Last year, three out of four tax filers got refunds from the IRS, averaging $2,782, as of 3rd quarter ($2,895 by year-end). Where did all that money go? American taxpayers report using their refunds primarily to pay down debt, build up rainy day bank accounts and make big purchases. But there’s another option: deposit your refund directly into an individual retirement account.
“I have to remind people: ‘Try to get it into retirement savings,’” says Craig Smalley, an enrolled agent in Orlando, Fla. “It’s something you have to really take advantage of, and the tax code is allowing you to do it. So, why not?” In one case, a new client had been taking his refund and applying it to next year’s taxes year after year. This year Smalley says he plans to direct money into an IRA and a health savings account, and he’ll still get a refund to boot. Really, the only time it makes sense to apply your tax refund towards future taxes is if you owe quarterly estimated taxes on April 15 [April 17, this year], Smalley notes.
To direct your whole refund into a single IRA, use the direct deposit line on Forms 1040, 1040A or 1040EZ. You’ll need the IRA’s routing and account numbers. Double check them with your IRA provider.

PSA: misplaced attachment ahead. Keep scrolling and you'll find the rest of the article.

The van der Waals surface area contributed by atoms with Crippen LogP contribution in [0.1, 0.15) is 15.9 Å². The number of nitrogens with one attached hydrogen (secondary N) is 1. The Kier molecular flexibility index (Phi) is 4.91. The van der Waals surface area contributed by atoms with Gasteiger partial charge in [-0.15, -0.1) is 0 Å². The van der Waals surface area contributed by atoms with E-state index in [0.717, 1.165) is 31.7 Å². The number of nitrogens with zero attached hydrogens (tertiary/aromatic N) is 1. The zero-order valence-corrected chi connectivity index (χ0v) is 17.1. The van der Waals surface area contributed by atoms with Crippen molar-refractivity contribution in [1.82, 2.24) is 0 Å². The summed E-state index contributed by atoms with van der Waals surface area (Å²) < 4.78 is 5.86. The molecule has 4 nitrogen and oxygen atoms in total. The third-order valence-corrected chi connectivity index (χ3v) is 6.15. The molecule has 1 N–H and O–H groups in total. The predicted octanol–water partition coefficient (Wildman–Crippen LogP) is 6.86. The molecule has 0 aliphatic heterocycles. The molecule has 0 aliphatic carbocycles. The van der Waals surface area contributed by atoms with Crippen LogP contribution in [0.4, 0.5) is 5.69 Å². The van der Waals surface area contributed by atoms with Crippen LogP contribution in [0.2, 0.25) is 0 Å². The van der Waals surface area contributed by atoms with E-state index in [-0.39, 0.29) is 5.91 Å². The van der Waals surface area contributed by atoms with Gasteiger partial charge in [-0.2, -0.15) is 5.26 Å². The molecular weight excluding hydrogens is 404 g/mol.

You can direct all—or part—of your refund into a traditional IRA, a Roth IRA or a SEP-IRA (but not a SIMPLE IRA). If you want to split your refund---say putting part into your IRA, part into your spouse’s IRA, and part into a checking account--- use Form 8888. Fortunately, tax software makes filling it in easy. If you use Form 8888, that gives you an additional savings option: you can buy up to $5,000 in series I savings bonds electronically, and they go by direct deposit into your TreasuryDirect account.
You can direct your refund to a health savings account, too. “Retirees usually take money out of an IRA or 401(k) to pay for healthcare and have to pay tax,” says Smalley. “If you use an HSA, you never have to pay tax.”
Want your refund to count as a 2017 IRA contribution? Then it must be deposited into your IRA by April 17th, 2018. So, file your tax return electronically and as early as possible---ideally by mid-March.
Tip: If you’re worried you might need some of the refund for an emergency, use a Roth IRA. In a crunch, you can take back your original contribution without paying taxes or penalties. And if you don’t need the cash, it will grow tax free for retirement.
What if you owe the IRS? Then, run the numbers to see if you fund a traditional deductible IRA how you can come out ahead by saving for retirement. “I’ll create a spreadsheet and show them exactly how much money they can put into an IRA to bring their income tax liability down to zero,” Smalley says.